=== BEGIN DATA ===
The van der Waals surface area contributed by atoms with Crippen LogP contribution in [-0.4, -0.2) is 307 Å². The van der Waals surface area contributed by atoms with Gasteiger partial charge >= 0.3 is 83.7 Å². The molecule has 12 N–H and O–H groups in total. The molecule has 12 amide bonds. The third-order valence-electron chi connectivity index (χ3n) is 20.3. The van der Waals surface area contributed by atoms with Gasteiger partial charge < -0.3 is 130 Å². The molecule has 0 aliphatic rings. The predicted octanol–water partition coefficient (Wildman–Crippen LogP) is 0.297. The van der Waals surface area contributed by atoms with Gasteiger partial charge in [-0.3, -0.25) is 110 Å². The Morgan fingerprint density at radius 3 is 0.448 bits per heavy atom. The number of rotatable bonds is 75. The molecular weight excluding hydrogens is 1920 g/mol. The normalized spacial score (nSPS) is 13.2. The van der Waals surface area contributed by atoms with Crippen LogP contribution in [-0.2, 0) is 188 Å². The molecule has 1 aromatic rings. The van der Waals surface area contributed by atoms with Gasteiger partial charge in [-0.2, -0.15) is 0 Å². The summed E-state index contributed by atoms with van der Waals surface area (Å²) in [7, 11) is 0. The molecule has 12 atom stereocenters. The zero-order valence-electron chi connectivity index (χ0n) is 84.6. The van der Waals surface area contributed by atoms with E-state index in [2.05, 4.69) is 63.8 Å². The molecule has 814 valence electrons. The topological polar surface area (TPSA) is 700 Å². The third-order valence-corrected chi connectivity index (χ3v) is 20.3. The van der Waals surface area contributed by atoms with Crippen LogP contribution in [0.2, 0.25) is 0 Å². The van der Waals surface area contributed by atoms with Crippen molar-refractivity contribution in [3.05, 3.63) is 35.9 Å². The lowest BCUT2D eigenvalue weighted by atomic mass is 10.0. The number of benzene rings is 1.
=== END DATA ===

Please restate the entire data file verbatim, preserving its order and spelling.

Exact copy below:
The van der Waals surface area contributed by atoms with Crippen LogP contribution in [-0.4, -0.2) is 307 Å². The van der Waals surface area contributed by atoms with Gasteiger partial charge >= 0.3 is 83.7 Å². The molecule has 12 N–H and O–H groups in total. The molecule has 12 amide bonds. The third-order valence-electron chi connectivity index (χ3n) is 20.3. The van der Waals surface area contributed by atoms with Gasteiger partial charge < -0.3 is 130 Å². The molecule has 0 aliphatic rings. The predicted octanol–water partition coefficient (Wildman–Crippen LogP) is 0.297. The van der Waals surface area contributed by atoms with Gasteiger partial charge in [-0.3, -0.25) is 110 Å². The Morgan fingerprint density at radius 3 is 0.448 bits per heavy atom. The number of rotatable bonds is 75. The molecular weight excluding hydrogens is 1920 g/mol. The normalized spacial score (nSPS) is 13.2. The van der Waals surface area contributed by atoms with Crippen LogP contribution in [-0.2, 0) is 188 Å². The molecule has 1 aromatic rings. The van der Waals surface area contributed by atoms with Gasteiger partial charge in [-0.2, -0.15) is 0 Å². The summed E-state index contributed by atoms with van der Waals surface area (Å²) in [7, 11) is 0. The molecule has 12 atom stereocenters. The zero-order valence-electron chi connectivity index (χ0n) is 84.6. The van der Waals surface area contributed by atoms with E-state index in [2.05, 4.69) is 63.8 Å². The molecule has 814 valence electrons. The topological polar surface area (TPSA) is 700 Å². The third-order valence-corrected chi connectivity index (χ3v) is 20.3. The van der Waals surface area contributed by atoms with Crippen LogP contribution in [0.2, 0.25) is 0 Å². The van der Waals surface area contributed by atoms with Crippen molar-refractivity contribution in [3.05, 3.63) is 35.9 Å². The lowest BCUT2D eigenvalue weighted by atomic mass is 10.0. The number of benzene rings is 1.